I thought I had a philshing email but it wasn't...

estheresther Posts: 475
edited June 2012 in The Commons

I just assumed it was some problem with the new website and clicked the link. I quickly changed my pasword as soon as I realized it was a trick and also I removed my credit card from the account.
I hope they haven't got too many of my details - they have my name and the last 4 digits of my card and the type. Hope that isn't enough to help them with anything.
Love esther

Screen_shot_2012-06-19_at_1.39_.33_PM_.png
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Post edited by esther on

Comments

  • estheresther Posts: 475
    edited December 1969

    you can see why I fell for it. It looks just like something that really comes from daz, but when you click on the link it doesn't do anything except get my log in details. And it doesn't address me by name which is always the big tip off to philshing things.
    Love esther

  • TheNathanParableTheNathanParable Posts: 679
    edited June 2012

    Um, that's not a phishing attack. I received the same e-mail a while ago and sent an e-mail to Kevin about it, and it's legit. Basically my name wasn't appearing under the credits of Visual Style, and they had to change the e-mail that was on their database so that it recognised me, which involved unsubscribing me. When you subscribe to the newsletter again, you get another e-mail saying you've subscribed.

    sales @daz3d.com is a legit address. It's where I get my payments from.

    Post edited by TheNathanParable on
  • DaWaterRatDaWaterRat Posts: 1,638
    edited December 1969

    Actually, that is from DAZ. It's part of their attempts to fix some issues with the Platinum Club memberships.


    You may also see an order for $1 that you didn't place. You are not being charged $1. They are trying to establish memberships correctly under the new store.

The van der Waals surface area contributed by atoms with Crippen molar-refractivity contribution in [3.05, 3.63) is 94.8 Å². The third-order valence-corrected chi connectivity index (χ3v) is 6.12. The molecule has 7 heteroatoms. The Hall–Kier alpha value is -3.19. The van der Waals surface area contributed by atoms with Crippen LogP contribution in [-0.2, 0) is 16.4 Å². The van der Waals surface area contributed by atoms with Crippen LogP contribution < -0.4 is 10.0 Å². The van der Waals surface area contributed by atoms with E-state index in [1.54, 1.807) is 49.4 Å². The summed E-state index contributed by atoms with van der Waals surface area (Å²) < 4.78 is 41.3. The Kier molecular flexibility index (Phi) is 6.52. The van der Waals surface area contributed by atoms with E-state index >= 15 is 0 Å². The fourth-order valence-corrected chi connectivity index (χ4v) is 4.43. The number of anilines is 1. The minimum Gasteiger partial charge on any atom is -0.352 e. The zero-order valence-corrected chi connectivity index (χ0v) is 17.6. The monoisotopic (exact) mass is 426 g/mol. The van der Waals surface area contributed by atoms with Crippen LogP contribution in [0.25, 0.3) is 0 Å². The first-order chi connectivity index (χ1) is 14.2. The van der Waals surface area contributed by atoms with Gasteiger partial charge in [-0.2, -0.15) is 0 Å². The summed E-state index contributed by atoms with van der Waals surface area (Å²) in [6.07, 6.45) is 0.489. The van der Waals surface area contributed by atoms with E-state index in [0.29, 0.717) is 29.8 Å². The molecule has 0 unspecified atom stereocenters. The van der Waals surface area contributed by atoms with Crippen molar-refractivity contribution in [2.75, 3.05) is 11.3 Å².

More details can be found here: http://www.daz3d.com/forums/discussion/1556/

  • estheresther Posts: 475
    edited December 1969

    well that is a relief as I thought the email was trying to get into my account. I was certain it was philshing because when I clicked on the link it took me to some funny URL and asked for login that didn't work.
    Actually are you sure that a philshing computer program hasn't just sent the same email to all the members here?
    Love esther

  • DaWaterRatDaWaterRat Posts: 1,638
    edited December 1969

    esther said:
    well that is a relief as I thought the email was trying to get into my account. I was certain it was philshing because when I clicked on the link it took me to some funny URL and asked for login that didn't work.
    Actually are you sure that a philshing computer program hasn't just sent the same email to all the members here?
    Love esther

    Yes, if only because the thread I linked includes (somewhere) a quote from a DAZ rep (given directly to the admins) about the process.


    The bad log-in is a strange thing that happens when you've timed out on the forums, and try to access an area that requires you to be logged in. For some reason it takes you to that log-in, rather than the correct one. I get it occasionally when I've been idle for a while and then try to go to the Member's Only forum.

  • SassyWenchSassyWench Posts: 412
    edited December 1969

    If you log into Daz and go into your account you'll see that you are indeed unsubscribed to the newsletter. Then if you subscribe again you'll get another email saying so. It will look exactly the same as the unsubscribe one.
    As everyone else has said, lots of us got this email last week. No worries. :)

  • Norse GraphicsNorse Graphics Posts: 0
    edited December 1969

    If there's a 'daz3d.com/' in the link, it's legit.

    If it's anything else, saying in the latest lame phishing-attempt that I got today, the link to a download (say a zip) was directed to a html-page or an exe.